The watch dial is one of the most noticeable and important features of the watch. The dial is the flat surface beneath the surface. It is also the easiest and most effective way of telling the time. The dial is the part of the watch that gathers the most attention. Many style-conscious people prefer a watch that has an aesthetic dial.
Similar to the movement of the watch, the finishing of the dial is what makes it unique. It can be plated in brass or finished in several diverse ways before it is plated.
It can come in many different colors, textures and materials. Common dial examples include a brushed or matte finish, which is covered with a transparent lacquer for safety. Other dials contain valuable metals such as gold or silver, which can also have different finishing methods. Some dials are finished plainly and are just plated to avoid oxidation while others are finished with guilloche, which carves a pattern on the dial. Thus, there is a wide range of dials which are both plain and intricate.
The dial is the window to the watch’s soul so it is important to consider every minute detail of the dial. Here are some different types of watch dials and the materials they are made out of.
The crosshair design is a very prominent dial pattern which was featured on mid-century dress watches, particularly Breitling Transocean, Geneves and Omega DeVille.
This design is a plain one where a pair of horizontal and vertical lines meet each other in the centre of the dial, starting from 12 to 6 and then 3 to 9. Each crosshair watch will have minute differences in the breadth and width of the lines. While some crosshairs can reach the end of the dial, others can not.
2. Enamel Dials
Enamel dials are very desirable since they are quite rare and need proper skills to create them. This technique dates back to the 13th century BC but not much has changed since then.
At the simplest level, enamel is a soft glass which contains red lead, silica and soda, which will liquify and bond to metals if heated between 800 and 1200 degrees Celsius. In order to achieve different colours, different elements have to be combined together such as iron for gray, iodine for red and chromium for green.
3. Gilt Dials
The literal meaning of this technique is covered thinly with gold paint or gold leaf, which is exactly what a gilt dial is. All the various components of a watch dial are printed by gold paint. Some elements even include the watch and brand name, depth rating or hour markers.
One such example of a gilt dial is the Rolex Submarine, an iconic model that displays this method. Gilt dials are found in brands of all prices.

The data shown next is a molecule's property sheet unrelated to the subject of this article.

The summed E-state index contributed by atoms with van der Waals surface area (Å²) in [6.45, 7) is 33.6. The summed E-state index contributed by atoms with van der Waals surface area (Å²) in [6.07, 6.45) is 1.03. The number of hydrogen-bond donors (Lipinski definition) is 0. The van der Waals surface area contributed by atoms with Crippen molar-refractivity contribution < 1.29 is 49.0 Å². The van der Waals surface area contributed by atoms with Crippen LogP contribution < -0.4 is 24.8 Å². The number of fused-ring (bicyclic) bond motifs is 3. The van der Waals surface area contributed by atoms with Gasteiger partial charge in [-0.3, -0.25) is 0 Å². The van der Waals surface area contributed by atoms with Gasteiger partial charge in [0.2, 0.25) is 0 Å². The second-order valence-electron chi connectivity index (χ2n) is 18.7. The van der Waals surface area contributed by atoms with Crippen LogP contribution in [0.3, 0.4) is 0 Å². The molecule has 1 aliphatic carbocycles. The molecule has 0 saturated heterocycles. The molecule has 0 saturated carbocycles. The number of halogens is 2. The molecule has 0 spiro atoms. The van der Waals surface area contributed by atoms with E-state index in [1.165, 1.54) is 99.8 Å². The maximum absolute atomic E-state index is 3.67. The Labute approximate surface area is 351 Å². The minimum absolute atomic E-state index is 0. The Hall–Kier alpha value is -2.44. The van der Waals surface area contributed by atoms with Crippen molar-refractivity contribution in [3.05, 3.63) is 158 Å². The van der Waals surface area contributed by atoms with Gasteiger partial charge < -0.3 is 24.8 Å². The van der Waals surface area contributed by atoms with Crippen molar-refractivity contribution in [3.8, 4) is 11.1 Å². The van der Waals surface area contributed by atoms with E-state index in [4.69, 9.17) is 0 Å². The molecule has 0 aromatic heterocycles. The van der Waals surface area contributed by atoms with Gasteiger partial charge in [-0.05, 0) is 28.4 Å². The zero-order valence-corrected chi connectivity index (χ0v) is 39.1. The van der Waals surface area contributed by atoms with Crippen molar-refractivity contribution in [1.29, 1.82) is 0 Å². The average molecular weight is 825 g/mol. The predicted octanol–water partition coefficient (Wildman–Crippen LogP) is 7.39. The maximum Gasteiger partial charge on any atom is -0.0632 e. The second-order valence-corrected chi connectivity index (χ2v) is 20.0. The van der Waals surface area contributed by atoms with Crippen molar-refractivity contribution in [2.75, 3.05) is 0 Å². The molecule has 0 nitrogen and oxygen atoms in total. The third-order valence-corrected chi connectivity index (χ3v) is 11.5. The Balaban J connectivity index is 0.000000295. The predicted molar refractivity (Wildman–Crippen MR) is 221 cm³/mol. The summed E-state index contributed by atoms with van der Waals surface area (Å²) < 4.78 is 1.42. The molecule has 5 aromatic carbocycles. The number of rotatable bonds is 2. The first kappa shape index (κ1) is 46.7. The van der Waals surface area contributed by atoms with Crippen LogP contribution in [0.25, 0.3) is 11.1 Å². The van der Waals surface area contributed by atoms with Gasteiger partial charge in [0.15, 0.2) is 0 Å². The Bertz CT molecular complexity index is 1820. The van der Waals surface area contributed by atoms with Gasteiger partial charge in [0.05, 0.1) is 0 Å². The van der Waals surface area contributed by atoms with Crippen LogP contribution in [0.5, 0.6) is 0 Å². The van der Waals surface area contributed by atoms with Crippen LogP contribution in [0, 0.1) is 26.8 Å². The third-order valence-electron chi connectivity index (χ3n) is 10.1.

Guilloche dials simply have a repeating pattern engraved on them. Traditional methods use a hand-cranked rose engine, straight line engine or brocading machine, to engrave the dial with a wave pattern. While it was traditionally done by hand, most modern guilloche dials are now engraved by a machine.
Linen dial is a type of textured dial which features a pattern that looks similar to a linen like material. A mixture of small vertical and horizontal hatch marks create the design. One example that highlights this unique model is the Rolex Datejust.
As suggested by the name, meteorite dials are made of thin polished slices of actual meteorite. Since artisans use different meteorites from around the world, individually cutting and polishing each slice, no two dials will be exactly alike. Meteorite dials are most commonly found on triple calendar watches created by brands like Rolex, Jaeger-LeCoultre and Jacquet Droz.
Porcelain dials are made out of porcelain. However, only few watches have this type of dial since they are very difficult to make. Porcelain is typically white and contains clay. The Seiko Credor Eichi II is an example of a porcelain dial with brand name and hand painted hour markers on it.
A tapisserie dial is similar to a guilloche pattern as it consists of many small squares on the surface of the dial, separated by thin channels. The most popular tapisserie dial is the Audemars Piguet Royal Oak, which was designed by Mr Gerald Genta.
A machine called the pantograph traces the design from the larger mock-up and then engraves an exact copy onto the smaller watch dial. Each dial usually takes about 20-50 minutes to engrave according to its size and type of finishing.
9. Skeleton Dials
While it appears highly complex, skeleton dial is actually the simplest type of watch dial. It is created from transparent materials which reveal the movement beneath the watch. Previously, it used mineral glass but modern watches now commonly use sapphire crystal which has an anti-reflective coating.
One of the most popular skeleton dials is the Marie Antoinette Bregeut pocket watch which displays the ability of the watchmaker.
A teaked dial, like the Omega Seamaster Aqua Terra, is simply a dial which is engraved with vertical stripes. The thickness, finish and color of each individual dial will vary from brand to brand.
Also known as a scientific dial, a sector dial has a contrasting circle near the centre with thick lines dividing a specific length of time into sectors. A sector dial is either an hour section dial like the Laurent Ferrier or the less popular minute sector dial.
This is a unique dial art form which consists of layers of materials such as valuable stones. They are made by specifically cutting into each individual element. Then they are arranged to form a pattern to be displayed on the dial.
To find cool looking watches with some of these dial types, click here:
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